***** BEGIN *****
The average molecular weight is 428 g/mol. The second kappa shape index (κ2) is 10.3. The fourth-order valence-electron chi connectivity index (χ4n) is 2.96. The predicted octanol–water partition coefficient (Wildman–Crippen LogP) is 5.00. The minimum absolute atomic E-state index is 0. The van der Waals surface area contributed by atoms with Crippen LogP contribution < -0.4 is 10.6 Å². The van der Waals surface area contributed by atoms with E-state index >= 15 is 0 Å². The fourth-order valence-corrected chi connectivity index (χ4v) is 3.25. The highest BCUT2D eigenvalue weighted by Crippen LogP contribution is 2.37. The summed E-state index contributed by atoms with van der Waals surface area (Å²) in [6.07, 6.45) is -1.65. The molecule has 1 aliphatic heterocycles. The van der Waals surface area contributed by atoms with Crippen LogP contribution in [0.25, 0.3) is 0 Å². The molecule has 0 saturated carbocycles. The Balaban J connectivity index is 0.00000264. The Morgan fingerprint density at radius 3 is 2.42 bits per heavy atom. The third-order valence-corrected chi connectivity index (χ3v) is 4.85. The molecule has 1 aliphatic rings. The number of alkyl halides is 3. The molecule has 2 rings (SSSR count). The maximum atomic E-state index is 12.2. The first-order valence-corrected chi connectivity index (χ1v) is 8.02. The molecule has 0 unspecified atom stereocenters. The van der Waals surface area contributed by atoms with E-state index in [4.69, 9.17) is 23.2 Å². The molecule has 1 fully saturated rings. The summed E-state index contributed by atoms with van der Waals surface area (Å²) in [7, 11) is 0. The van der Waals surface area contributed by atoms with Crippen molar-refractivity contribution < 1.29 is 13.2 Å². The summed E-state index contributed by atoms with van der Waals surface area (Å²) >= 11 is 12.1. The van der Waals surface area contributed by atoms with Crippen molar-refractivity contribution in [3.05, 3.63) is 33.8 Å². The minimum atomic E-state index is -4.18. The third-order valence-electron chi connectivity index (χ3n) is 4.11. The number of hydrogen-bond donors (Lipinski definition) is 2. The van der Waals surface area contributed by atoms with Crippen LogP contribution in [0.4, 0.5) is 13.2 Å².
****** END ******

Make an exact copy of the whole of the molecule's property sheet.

The average molecular weight is 428 g/mol. The second kappa shape index (κ2) is 10.3. The fourth-order valence-electron chi connectivity index (χ4n) is 2.96. The predicted octanol–water partition coefficient (Wildman–Crippen LogP) is 5.00. The minimum absolute atomic E-state index is 0. The van der Waals surface area contributed by atoms with Crippen LogP contribution < -0.4 is 10.6 Å². The van der Waals surface area contributed by atoms with E-state index >= 15 is 0 Å². The fourth-order valence-corrected chi connectivity index (χ4v) is 3.25. The highest BCUT2D eigenvalue weighted by Crippen LogP contribution is 2.37. The summed E-state index contributed by atoms with van der Waals surface area (Å²) in [6.07, 6.45) is -1.65. The molecule has 1 aliphatic heterocycles. The van der Waals surface area contributed by atoms with Crippen LogP contribution in [0.25, 0.3) is 0 Å². The molecule has 0 saturated carbocycles. The Balaban J connectivity index is 0.00000264. The Morgan fingerprint density at radius 3 is 2.42 bits per heavy atom. The third-order valence-corrected chi connectivity index (χ3v) is 4.85. The molecule has 1 aliphatic rings. The number of alkyl halides is 3. The molecule has 2 rings (SSSR count). The maximum atomic E-state index is 12.2. The first-order valence-corrected chi connectivity index (χ1v) is 8.02. The molecule has 0 unspecified atom stereocenters. The van der Waals surface area contributed by atoms with E-state index in [4.69, 9.17) is 23.2 Å². The molecule has 1 fully saturated rings. The summed E-state index contributed by atoms with van der Waals surface area (Å²) in [7, 11) is 0. The van der Waals surface area contributed by atoms with Crippen molar-refractivity contribution < 1.29 is 13.2 Å². The summed E-state index contributed by atoms with van der Waals surface area (Å²) >= 11 is 12.1. The van der Waals surface area contributed by atoms with Crippen molar-refractivity contribution in [3.05, 3.63) is 33.8 Å². The minimum atomic E-state index is -4.18. The third-order valence-electron chi connectivity index (χ3n) is 4.11. The number of hydrogen-bond donors (Lipinski definition) is 2. The van der Waals surface area contributed by atoms with Crippen LogP contribution in [0.4, 0.5) is 13.2 Å².